Dalit India A hindu outside the caste system. Also known as untouchables.
Darzi India Tailor. Also darzee or derzi
D.B.E. Abbreviation Dame Commander of the British Empire
Demurrage Naval Compensation paid to the owner of a vessel which has been delayed in port beyond the time agreed on.
Dependency Legal/Administrative A territory or a Crown Colony whose internal government and external affairs were controlled directly by the imperial government.
Derrick Naval A hangman named Derrick in the time of Queen Elizabeth I used to hang his `victims' from a spar fitted with a purchase and topping lift. This gave to the lifting appliance the name now generally used.
Devil Between the devil and the deep blue sea. A naval term. Common metaphorical expression meaning "in a quandary". In a wooden ship, the "devil" is the top plank or strake immediately below the sheer strake, and a person working over the ship's side below this plank was working in a very uncertain position.
Dghaisa Malta The harbour rowing boat peculiar to Malta; propelled by one or two men, of whom one always and both sometimes push the oars instead of pulling them. Pronounced "DI-SAR" or "DI-SO".
Dhaba India A roadside eating place.
Dharma India Religious duty.
Dhobey India Services' slang name for Laundry - both the firm who does the work and the materials which are washed; from Hindustani. A Dhobey Firm is a man (or men) who do other men's laundry for them. Also dhobie.
Dholli India Traditional gift to the landlord in addition to taxes and rent.
Dhooli India Litter for carrying wounded.
Dhoti India A loincloth worn by men.
Dhow Arabic A fast-sailing Arab ship with a lateen or 'fore and aft' sail on one or two masts.
Dicky Naval A naval; diminutive adjective; e.g., a "Dicky run ashore" is a short spell of shore leave, a "Dicky flannel" is the short flannel (or vest) worn by seamen with blue uniform in the summer.
Dido Naval Cutting a Dido. To do something out of the ordinary. From the name gained by H.M.S. DIDO, a particularly clean and smart ship serving on the Mediterranean Station about 1906, who, on certain occasions before coming to anchor steamed round the Fleet to show off her smart appearance.
Dinghy India A small boat; the name comes from the Bengali word for small boat carried in, or attached to, a larger vessel.
Dirk Naval The Midshipman's sword, just under 2 feet long, the dirk was officially introduced in 1833 for Volunteers; Midshipmen were not given dirks until 1856. They were slung from waist belts (which came in about 1825). Their disappearance from the Navy dates from 1939.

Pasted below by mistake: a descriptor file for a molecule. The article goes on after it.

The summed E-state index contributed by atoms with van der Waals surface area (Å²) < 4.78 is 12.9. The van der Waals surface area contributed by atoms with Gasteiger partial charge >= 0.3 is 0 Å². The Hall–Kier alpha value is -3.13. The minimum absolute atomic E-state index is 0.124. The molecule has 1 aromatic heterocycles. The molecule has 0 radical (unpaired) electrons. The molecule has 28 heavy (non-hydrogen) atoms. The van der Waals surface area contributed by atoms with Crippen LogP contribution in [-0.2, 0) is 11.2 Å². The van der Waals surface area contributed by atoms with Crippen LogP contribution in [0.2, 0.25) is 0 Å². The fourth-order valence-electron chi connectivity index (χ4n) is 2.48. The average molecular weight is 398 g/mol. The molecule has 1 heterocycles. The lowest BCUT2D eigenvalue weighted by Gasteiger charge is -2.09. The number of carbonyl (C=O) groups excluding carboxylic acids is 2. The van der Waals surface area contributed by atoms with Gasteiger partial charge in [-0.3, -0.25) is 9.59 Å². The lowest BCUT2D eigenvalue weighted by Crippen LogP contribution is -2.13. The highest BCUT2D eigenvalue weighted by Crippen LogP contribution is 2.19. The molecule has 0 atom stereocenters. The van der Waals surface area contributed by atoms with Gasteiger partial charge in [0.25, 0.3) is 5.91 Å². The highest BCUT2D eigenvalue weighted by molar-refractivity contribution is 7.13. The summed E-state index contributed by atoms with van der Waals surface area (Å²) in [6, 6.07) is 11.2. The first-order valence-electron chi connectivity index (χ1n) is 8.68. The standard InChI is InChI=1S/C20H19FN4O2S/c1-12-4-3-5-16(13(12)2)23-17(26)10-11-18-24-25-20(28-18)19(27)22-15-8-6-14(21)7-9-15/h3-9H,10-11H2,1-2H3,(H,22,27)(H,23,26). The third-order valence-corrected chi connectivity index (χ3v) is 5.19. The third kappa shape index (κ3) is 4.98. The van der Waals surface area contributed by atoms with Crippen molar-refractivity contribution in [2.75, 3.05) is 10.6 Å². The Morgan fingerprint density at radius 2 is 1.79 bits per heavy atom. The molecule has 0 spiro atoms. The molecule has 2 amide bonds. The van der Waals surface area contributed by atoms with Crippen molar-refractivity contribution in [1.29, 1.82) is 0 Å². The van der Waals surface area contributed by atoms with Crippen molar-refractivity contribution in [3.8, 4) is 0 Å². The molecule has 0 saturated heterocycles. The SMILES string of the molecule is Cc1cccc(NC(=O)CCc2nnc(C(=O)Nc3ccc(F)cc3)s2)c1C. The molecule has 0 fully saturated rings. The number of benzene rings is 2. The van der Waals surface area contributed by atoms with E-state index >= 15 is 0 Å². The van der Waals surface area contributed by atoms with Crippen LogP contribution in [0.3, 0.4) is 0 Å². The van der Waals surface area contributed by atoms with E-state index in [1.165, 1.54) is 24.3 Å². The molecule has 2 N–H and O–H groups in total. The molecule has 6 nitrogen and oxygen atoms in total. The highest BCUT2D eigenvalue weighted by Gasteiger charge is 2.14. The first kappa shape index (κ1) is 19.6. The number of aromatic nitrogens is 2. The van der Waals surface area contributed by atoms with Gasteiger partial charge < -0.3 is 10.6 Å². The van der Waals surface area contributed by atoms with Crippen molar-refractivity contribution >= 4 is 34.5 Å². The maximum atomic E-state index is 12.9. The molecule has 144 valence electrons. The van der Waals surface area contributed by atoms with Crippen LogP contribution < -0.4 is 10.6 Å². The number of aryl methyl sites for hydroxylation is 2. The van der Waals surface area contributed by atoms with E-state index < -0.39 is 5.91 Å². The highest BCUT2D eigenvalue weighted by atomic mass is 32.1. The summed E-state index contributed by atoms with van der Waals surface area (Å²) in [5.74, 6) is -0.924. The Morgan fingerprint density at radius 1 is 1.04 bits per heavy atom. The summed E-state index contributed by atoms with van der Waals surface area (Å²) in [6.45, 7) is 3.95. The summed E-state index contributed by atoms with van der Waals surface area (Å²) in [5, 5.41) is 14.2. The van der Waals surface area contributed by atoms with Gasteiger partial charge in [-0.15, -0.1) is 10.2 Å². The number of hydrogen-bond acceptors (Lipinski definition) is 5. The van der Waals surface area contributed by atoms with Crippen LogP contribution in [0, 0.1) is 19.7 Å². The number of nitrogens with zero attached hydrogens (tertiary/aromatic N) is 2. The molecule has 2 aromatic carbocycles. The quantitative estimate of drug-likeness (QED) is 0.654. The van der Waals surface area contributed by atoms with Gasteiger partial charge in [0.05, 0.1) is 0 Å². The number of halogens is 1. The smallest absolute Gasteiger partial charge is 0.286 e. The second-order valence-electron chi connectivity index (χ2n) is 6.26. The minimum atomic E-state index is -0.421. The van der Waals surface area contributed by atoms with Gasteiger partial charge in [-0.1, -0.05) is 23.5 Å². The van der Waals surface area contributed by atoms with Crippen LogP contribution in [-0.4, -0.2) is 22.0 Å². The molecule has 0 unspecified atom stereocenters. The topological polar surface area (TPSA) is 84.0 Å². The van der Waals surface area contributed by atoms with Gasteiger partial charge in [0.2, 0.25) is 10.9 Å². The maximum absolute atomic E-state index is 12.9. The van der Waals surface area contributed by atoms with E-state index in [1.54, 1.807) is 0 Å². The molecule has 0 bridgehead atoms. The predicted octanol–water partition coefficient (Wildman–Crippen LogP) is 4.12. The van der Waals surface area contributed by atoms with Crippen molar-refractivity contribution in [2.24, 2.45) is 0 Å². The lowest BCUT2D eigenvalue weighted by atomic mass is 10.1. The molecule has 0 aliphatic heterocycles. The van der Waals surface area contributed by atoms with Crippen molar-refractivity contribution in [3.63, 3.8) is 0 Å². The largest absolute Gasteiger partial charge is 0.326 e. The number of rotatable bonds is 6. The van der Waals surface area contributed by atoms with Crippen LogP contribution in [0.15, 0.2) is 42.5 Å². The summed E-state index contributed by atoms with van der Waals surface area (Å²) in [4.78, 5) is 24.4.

Ditty Box Naval The plain unstained wooden box (12" x 8" x 6"), part of every seaman's kit in the old days, in which he kept his personal possessions such as photographs, letters, curios, etc. Ditty boxes disappeared from the Navy when adequate kit lockers were provided in ships; prior to those days, a man's kit was permanently stowed in his kit bag, for the stowage of which back-racks were provided on the mess-decks. The word "ditty" may come from the Anglo-Saxon word "dite" meaning neat or tidy; or from the convenient size of the box for containing the ditties or pamphlets much published in the XVIII century; or because the boxes superseded bags made of "dittis", a form of cotton material. Certainly one reads of "ditty bags" in naval books of the 1700 period. Other suggested origins of the word are corruptionIs of "oddities" and "Commodity box".
Dogra India Mountaineer - usually a Rajput.
Dogsbody Naval Common slang name for someone of very little importance.
Duffadar India Native Cavalry Sergeant.
Duffadar Major India Native Cavalry Sergeant-Major.
Dunnage Naval Technically, packing material used to protect or wedge in cargo or stores; maritime slang for a person's clothes and/or baggage.
Durbar India A ceremonial court assembly full of pomp and circumstance.
Dustoori India Expression meaning "Nothing can be done about it".
Dyarchy Legal/Administrative Literally = dual rule. where the powers of government within a State are exercised by two distinct elements.